Clearing up the mess after a car bomb blew up his glass-fronted restaurant, Ahmed Kadhum knew one person he was going to have to call – the glass salesman.
“These days, everybody needs a glass salesman,” says Abu Omar, who runs a small but expanding glass repair business in southern Baghdad. “We have become the new celebrities of Iraq.”
With demand soaring, Abu Omar is considering opening more shops around the city, where hardly a day goes by without a bomb or a mortar blast causing death, injury or serious damage.
On Wednesday, a car bombs struck a busy bus station in Baghdad, killing more than 40 people and wounding 80.
Earlier, before the violence began, Abu Omar says he only made good money when construction projects were going on, and those were fairly rare. Now, sales have more than tripled, he says.
The impact can also be seen in the price of glass. In Baghdad, a basic shop-front window pane used to cost about 90 US cents per square foot; now it retails for $1.20 or more.
Glass sales have tripled
So good is business that some merchants have taken to driving around town in minivans stocked with glass ready to pitch up ‘ad hoc’ at the scene of blasts, salesmen say.
Many residents, accustomed to replacing windows regularly, even those strapped with tape to limit damage, have adopted a stoic approach to dealing with glaziers, even as prices soar.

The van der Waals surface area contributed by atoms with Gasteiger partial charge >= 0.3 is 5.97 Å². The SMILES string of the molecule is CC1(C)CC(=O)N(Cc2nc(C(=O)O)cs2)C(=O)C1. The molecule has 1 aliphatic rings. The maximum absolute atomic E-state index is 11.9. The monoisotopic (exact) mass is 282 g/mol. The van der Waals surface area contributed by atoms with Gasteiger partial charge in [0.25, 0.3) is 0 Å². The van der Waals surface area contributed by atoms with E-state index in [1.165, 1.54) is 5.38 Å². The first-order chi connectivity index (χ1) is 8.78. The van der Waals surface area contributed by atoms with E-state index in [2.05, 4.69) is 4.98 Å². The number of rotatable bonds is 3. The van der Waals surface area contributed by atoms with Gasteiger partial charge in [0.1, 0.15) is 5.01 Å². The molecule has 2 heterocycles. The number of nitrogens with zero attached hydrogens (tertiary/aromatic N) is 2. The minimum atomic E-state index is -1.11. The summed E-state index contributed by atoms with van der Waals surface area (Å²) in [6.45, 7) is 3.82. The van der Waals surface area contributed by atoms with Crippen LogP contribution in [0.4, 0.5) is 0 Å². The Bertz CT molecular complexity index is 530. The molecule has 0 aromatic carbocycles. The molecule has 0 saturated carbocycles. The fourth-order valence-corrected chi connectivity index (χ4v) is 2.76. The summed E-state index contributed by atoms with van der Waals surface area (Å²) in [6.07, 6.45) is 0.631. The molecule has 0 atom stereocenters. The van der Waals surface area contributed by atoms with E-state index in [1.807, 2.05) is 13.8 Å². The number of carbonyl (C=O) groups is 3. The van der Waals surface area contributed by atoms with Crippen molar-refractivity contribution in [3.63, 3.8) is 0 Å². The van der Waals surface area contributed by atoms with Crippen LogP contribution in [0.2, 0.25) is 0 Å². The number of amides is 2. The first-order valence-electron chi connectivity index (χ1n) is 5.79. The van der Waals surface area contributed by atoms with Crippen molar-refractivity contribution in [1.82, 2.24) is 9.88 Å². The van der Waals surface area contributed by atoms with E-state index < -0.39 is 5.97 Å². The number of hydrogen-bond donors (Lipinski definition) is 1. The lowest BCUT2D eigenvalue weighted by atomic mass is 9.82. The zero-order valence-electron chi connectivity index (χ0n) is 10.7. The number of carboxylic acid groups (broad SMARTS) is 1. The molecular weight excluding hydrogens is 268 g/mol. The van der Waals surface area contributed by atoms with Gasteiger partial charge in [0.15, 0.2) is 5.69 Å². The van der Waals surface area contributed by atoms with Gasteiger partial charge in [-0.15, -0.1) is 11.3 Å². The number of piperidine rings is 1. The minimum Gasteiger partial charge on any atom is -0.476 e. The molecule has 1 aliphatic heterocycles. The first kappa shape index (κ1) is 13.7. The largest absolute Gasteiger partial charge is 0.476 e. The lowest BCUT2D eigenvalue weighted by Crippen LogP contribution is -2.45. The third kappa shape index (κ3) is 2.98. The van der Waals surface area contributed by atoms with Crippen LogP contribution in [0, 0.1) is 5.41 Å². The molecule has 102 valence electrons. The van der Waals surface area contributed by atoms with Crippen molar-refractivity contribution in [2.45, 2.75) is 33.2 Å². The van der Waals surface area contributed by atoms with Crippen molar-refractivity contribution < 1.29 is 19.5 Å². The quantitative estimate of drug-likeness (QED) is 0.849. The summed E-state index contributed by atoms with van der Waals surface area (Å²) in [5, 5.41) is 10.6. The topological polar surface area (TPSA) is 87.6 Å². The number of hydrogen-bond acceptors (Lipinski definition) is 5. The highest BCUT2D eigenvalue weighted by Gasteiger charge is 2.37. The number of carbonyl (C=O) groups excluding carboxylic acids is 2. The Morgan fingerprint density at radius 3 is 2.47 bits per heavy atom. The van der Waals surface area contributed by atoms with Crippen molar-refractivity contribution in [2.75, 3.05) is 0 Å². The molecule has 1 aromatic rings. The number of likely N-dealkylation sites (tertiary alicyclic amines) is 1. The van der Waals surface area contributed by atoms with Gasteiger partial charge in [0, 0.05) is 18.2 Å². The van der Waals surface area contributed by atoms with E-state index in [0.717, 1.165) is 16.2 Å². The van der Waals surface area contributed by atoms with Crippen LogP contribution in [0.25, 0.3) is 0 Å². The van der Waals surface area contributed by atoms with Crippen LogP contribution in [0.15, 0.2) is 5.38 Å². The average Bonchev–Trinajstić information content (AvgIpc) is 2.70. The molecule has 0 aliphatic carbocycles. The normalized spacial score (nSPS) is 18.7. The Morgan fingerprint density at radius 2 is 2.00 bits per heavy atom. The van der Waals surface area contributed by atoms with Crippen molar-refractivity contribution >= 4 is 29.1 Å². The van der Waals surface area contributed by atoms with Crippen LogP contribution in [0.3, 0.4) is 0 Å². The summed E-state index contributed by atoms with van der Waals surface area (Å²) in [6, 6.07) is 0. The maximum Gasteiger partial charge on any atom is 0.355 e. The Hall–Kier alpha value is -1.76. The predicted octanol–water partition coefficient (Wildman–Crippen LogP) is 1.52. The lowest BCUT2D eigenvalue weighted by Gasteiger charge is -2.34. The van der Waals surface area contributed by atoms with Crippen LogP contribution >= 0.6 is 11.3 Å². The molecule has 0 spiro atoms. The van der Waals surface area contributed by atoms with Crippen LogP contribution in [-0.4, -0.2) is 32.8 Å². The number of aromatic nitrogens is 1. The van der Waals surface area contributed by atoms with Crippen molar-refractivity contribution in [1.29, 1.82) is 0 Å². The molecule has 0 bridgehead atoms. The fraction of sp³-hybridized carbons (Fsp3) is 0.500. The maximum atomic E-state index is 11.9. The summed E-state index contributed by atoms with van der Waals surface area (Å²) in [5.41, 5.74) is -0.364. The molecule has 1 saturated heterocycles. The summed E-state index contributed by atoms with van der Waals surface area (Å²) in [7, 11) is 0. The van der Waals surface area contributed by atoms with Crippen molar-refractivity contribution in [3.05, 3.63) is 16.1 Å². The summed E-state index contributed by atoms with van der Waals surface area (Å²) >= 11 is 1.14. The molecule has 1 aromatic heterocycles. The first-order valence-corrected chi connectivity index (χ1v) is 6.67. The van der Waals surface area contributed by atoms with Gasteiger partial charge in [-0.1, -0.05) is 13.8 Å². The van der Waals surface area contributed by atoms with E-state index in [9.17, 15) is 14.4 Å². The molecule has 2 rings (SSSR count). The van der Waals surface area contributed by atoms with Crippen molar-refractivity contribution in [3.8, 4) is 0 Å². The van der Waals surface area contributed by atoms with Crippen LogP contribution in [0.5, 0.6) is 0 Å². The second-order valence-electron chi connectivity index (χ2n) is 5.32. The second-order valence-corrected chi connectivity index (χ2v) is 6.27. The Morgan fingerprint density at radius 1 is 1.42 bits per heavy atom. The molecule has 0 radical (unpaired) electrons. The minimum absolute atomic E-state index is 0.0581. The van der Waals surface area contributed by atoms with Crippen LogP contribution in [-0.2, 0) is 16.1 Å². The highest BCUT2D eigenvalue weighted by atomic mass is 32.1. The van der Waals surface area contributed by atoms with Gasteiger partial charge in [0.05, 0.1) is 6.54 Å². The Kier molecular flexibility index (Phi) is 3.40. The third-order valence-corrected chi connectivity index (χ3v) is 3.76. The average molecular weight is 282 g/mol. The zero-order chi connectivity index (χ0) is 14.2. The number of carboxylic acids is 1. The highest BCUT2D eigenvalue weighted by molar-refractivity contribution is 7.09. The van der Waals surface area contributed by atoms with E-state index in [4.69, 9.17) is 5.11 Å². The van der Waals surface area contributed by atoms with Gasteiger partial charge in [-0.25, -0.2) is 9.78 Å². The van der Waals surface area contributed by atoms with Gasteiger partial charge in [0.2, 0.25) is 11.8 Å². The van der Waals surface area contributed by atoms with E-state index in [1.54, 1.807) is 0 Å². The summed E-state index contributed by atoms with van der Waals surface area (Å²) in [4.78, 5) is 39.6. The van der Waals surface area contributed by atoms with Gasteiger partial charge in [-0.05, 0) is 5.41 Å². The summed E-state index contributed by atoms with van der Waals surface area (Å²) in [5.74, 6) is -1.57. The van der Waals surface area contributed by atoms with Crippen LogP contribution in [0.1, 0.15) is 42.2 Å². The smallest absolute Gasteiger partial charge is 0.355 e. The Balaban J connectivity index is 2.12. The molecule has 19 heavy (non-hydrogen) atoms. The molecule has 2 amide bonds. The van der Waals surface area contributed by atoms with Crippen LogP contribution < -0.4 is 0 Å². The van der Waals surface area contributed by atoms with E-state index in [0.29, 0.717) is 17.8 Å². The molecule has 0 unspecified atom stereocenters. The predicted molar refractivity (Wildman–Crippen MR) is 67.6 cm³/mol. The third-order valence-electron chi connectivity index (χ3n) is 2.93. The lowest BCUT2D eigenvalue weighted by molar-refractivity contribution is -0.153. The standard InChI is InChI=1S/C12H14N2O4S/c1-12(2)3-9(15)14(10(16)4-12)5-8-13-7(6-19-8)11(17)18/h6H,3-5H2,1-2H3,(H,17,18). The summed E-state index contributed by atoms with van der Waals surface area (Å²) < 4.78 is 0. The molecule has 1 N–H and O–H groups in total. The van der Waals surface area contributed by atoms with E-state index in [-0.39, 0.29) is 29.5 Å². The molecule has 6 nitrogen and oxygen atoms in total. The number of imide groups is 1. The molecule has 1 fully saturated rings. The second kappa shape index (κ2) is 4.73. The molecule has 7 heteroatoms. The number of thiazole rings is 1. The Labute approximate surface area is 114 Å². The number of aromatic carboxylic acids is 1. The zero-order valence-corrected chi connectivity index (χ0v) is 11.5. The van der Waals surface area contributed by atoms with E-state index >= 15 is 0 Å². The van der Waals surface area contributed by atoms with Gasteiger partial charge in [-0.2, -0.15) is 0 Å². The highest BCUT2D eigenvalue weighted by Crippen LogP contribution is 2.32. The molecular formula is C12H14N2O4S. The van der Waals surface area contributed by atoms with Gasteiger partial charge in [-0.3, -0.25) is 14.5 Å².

“They are helpful,” said Um Mohammed, a Baghdad housewife. “Although they sell glass at high prices that some families cannot afford.”
Others are less forgiving.
“I’ve spent everything I’ve got on glaziers – I just can’t take it anymore,” said a resident whose house is on the airport road, where car bombs can strike several times a day.
Another group of workers in high demand are panel-beaters.
For every car bomb that goes off around the country, there are at least half a dozen vehicles that get damaged, with not just windows shattered but the body work smashed up.
Ahmed Salih, whose car was hit when a roadside bomb went off a few dozen yards ahead of him, said it cost nearly $350 – most of his monthly salary – to get it repaired.
“Before the war we used to get a few vehicles damaged by car accidents. Now, with the blessing of bombs, I don’t have any space left in my garage”
Abu Mohammed, 42, who runs a car repair shop in the old part of Baghdad on a street where dozens of people in the same trade are kept busy from dawn until dusk, described his good fortune.
“Before the war we used to get a few vehicles damaged by car accidents. Now, with the blessing of bombs, I don’t have any space left in my garage,” he says, barely able to restrain a smile.
There are others who quietly benefit from Iraq‘s hardships – ice and airconditioner salesmen do a roaring trade in summer, and coffin makers have seen a terrible rise in demand.
One other group that goes little reported are bomb-makers. Several months ago, US forces raided a house in Baghdad only to discover a small but complete bomb-making factory.
Rather than being explicitly tied to the violence, the owner apparently operated independently, using his skills to supply a demand in the market, US forces said. The price per bomb? Around $25, including some profit for the manufacturer.